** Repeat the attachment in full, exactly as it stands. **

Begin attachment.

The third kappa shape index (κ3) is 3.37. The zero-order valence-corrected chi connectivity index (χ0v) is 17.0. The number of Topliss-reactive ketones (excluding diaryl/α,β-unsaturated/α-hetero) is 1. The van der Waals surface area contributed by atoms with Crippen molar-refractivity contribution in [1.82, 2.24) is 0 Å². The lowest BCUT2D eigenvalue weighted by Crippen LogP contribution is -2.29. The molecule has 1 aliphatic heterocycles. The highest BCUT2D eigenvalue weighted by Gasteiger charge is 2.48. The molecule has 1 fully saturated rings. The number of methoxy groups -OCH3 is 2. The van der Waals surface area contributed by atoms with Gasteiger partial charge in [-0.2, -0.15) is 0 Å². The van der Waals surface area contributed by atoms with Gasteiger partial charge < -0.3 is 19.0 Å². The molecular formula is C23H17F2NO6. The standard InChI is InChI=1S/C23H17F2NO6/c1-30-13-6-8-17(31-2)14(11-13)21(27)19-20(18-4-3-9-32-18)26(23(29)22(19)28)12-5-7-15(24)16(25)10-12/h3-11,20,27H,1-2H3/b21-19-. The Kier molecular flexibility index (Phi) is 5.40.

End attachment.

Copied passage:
The third kappa shape index (κ3) is 3.37. The zero-order valence-corrected chi connectivity index (χ0v) is 17.0. The number of Topliss-reactive ketones (excluding diaryl/α,β-unsaturated/α-hetero) is 1. The van der Waals surface area contributed by atoms with Crippen molar-refractivity contribution in [1.82, 2.24) is 0 Å². The lowest BCUT2D eigenvalue weighted by Crippen LogP contribution is -2.29. The molecule has 1 aliphatic heterocycles. The highest BCUT2D eigenvalue weighted by Gasteiger charge is 2.48. The molecule has 1 fully saturated rings. The number of methoxy groups -OCH3 is 2. The van der Waals surface area contributed by atoms with Gasteiger partial charge in [-0.2, -0.15) is 0 Å². The van der Waals surface area contributed by atoms with Gasteiger partial charge < -0.3 is 19.0 Å². The molecular formula is C23H17F2NO6. The standard InChI is InChI=1S/C23H17F2NO6/c1-30-13-6-8-17(31-2)14(11-13)21(27)19-20(18-4-3-9-32-18)26(23(29)22(19)28)12-5-7-15(24)16(25)10-12/h3-11,20,27H,1-2H3/b21-19-. The Kier molecular flexibility index (Phi) is 5.40.